Parashat B’shalach

Legal principles sometimes serve as moral axioms. That is why even Jews who are not fully halakhic  should be interested in what halakhah says: as much as Halakhah  is Jewish law, it is also the Jewish way of coding the world, the categories with which Jewish experience describes the human condition.

Take the adage, “Agents are like those who appoint them” (shilucho shel adam k’moto) – the principle that allows our legal appointees to sign contracts on our behalf. The word for agent is from the Hebrew root sh.l.ch, “to send,” making those we appoint our “sendees,” as it were.

Most of us are unlikely to be legal “sendees,” but we are often dispatched for moral ends. The most obvious case is doing someone a favor. If you fail to drop in my elderly parents, even though you said you would, I may not be able to take you to court but I am surely justified in holding you morally culpable.

Things become more serious when God does the sending. The paradigmatic case is the prophets who hesitate at being sent – perhaps because they know the literal meaning of shilucho shel adam k’moto  – not just having legal capacity to represent the people who appoint us, but being just like them (k’moto). Being “ a sendee” of God makes a prophet just like God – doing God’s work, speaking in God’s name, and as much as humanly possible, living a life that reminds people regularly of God’s presence.

Everyday English has no word large enough for such a task. “Appointee” or “agent” is too legally freighted; “sendee” is concocted. Theological vocabulary speaks, therefore, of “calling” – the only word with power enough to make sense of this week’s parashah, named B’shalach because it is about “being sent.”

It begins with Pharaoh sending the Israelites to freedom.  But Pharaoh is doing God’s will, our commentators say, making Israel “sendees” of God, second-hand, and charging them with their Jewish calling: to reach Sinai, receive Torah, occupy sacred space, and build sacred community there. As these inescapable obligations dawn on the people, they even plead, on occasion, to be returned to Egypt, rather than to endure history as God’s agents and have to be just like God.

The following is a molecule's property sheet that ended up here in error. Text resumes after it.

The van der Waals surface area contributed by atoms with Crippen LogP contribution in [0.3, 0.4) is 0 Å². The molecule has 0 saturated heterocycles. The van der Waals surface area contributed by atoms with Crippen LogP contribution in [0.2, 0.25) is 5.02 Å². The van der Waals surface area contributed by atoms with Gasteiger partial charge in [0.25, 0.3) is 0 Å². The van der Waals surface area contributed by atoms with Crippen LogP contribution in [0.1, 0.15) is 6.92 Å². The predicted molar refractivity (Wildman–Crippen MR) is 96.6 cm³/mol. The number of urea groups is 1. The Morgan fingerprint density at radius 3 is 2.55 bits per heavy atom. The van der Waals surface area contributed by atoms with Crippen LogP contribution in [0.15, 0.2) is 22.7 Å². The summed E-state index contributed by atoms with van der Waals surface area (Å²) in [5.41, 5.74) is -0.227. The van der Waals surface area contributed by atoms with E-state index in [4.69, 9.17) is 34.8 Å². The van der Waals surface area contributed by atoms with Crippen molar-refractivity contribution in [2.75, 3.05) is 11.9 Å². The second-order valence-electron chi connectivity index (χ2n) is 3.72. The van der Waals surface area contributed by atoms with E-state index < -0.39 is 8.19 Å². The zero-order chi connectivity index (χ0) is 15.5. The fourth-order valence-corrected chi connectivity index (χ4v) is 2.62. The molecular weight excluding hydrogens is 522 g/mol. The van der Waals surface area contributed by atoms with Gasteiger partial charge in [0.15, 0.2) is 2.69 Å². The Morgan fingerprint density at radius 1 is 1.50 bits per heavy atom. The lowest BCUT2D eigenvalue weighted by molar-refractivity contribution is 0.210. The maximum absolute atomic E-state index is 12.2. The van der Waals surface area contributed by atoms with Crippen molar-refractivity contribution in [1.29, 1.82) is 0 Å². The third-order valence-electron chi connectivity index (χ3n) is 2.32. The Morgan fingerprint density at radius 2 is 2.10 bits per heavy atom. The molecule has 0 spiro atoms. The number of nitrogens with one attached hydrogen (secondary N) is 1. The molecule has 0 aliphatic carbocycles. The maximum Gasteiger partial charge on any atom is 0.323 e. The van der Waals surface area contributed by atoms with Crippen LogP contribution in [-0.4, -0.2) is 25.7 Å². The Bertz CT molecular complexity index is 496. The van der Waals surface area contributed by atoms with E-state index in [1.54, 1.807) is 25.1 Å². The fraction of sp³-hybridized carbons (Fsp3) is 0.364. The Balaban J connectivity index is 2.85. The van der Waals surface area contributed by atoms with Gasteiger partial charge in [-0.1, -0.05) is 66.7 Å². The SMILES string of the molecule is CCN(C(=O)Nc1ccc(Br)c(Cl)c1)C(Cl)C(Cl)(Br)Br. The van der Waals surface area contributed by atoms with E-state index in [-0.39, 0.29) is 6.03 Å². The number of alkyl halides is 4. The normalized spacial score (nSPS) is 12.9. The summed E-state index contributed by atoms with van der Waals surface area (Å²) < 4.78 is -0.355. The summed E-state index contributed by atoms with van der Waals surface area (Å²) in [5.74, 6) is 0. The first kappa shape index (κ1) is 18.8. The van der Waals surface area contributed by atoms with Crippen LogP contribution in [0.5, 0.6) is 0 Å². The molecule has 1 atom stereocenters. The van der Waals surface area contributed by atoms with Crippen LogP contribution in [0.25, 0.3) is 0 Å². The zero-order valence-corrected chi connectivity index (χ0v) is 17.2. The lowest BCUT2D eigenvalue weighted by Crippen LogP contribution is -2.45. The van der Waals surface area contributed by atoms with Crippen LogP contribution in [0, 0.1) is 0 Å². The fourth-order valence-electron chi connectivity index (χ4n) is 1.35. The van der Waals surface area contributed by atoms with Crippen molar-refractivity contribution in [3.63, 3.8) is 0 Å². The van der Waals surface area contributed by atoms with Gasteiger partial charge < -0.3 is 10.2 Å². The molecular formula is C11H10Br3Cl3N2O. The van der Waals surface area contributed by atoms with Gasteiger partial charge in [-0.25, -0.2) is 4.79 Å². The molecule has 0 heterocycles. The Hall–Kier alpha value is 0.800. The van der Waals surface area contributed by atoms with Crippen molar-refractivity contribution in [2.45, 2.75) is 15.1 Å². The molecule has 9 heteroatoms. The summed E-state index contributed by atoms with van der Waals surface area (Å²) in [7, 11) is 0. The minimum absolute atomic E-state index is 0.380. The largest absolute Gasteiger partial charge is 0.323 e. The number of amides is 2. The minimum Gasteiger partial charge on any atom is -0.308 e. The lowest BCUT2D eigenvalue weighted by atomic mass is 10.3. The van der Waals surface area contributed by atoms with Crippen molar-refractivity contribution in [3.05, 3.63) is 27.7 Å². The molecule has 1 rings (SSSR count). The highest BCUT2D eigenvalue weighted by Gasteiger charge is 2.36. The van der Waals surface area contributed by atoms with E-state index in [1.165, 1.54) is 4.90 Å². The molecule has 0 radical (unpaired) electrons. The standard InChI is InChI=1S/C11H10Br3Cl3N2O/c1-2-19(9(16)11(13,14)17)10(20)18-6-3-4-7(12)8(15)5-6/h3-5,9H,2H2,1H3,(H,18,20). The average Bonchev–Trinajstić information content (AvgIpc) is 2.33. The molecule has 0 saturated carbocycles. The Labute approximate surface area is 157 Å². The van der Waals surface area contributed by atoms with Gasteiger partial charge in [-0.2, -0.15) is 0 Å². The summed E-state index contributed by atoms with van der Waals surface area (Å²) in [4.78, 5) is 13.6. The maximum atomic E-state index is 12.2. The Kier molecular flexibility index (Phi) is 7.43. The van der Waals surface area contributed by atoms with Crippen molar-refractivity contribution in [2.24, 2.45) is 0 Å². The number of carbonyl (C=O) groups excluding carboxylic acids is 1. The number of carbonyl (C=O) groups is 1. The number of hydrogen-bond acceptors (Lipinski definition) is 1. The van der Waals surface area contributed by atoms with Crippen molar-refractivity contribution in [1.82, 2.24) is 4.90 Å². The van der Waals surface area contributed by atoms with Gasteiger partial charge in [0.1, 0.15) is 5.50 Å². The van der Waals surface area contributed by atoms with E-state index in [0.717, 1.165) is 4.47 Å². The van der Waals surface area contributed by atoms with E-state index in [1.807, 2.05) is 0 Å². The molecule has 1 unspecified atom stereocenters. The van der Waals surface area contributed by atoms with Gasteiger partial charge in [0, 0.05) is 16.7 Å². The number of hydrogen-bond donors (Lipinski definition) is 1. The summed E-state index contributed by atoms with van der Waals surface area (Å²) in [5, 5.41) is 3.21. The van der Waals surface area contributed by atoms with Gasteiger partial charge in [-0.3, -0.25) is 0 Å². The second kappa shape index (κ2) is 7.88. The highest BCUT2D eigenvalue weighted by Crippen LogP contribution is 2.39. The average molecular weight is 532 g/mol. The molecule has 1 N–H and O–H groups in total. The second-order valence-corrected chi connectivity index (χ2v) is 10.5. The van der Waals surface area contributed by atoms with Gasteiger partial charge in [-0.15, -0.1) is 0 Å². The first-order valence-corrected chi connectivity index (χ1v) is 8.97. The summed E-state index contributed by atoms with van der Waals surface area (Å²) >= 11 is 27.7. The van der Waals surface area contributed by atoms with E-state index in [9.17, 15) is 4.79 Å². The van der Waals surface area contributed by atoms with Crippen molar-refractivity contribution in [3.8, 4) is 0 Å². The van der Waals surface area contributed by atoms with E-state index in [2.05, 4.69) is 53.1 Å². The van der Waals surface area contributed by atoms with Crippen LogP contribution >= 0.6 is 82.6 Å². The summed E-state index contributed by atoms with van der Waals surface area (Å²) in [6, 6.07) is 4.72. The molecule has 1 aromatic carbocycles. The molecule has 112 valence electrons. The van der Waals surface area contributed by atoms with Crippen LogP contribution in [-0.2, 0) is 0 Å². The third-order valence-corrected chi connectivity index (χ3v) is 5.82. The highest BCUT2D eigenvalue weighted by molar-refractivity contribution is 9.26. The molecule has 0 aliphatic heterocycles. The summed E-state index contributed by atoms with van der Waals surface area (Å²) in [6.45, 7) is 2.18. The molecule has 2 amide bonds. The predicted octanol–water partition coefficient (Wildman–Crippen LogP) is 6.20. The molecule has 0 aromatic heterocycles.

We, the Israelites’ descendants, resist admitting that we too have a calling, in part because we mistakenly think “being called” is a Christian concept. But the term is found also in secular literature, as when sociologist Max Weber famously applied it to professions – doctors, lawyers and teachers, who might reasonably think they have a higher duty than simply passing through the world without leaving it better off than when they entered it. And Weber got his idea from studying the Hebrew Bible, exactly what the Rabbis did when they ruled shilucho shel adam k’moto.

Still, we are hesitant. Being called is an inconvenient reminder of how wrong we are to imagine that the world exists for us, instead of the other way around; as if the point of life is just happiness, achievement and fun — one l’chayim moment after another. We thank God for keeping us alive to celebrate; not to do our duty. It is daunting to be called to be just like God.

“Being called” can be described in evolutionary terms. We are the sole species able to aspire to behavior that we attribute to the highest power imaginable: God.  We are called to live up to our own highest aspirations: to be “just like God.”

Like the Israelites before us, we too are called to be God’s presence in the world. Our lives are mere cameo appearances in the grand drama of history, but we do get to play a role. And no one else can play it for us, because (here’s another halakhic axiom with moral overtones) ein hashali’ach oseh shali’ach: “an agent cannot appoint another agent.” The calling is ours; no one else’s.

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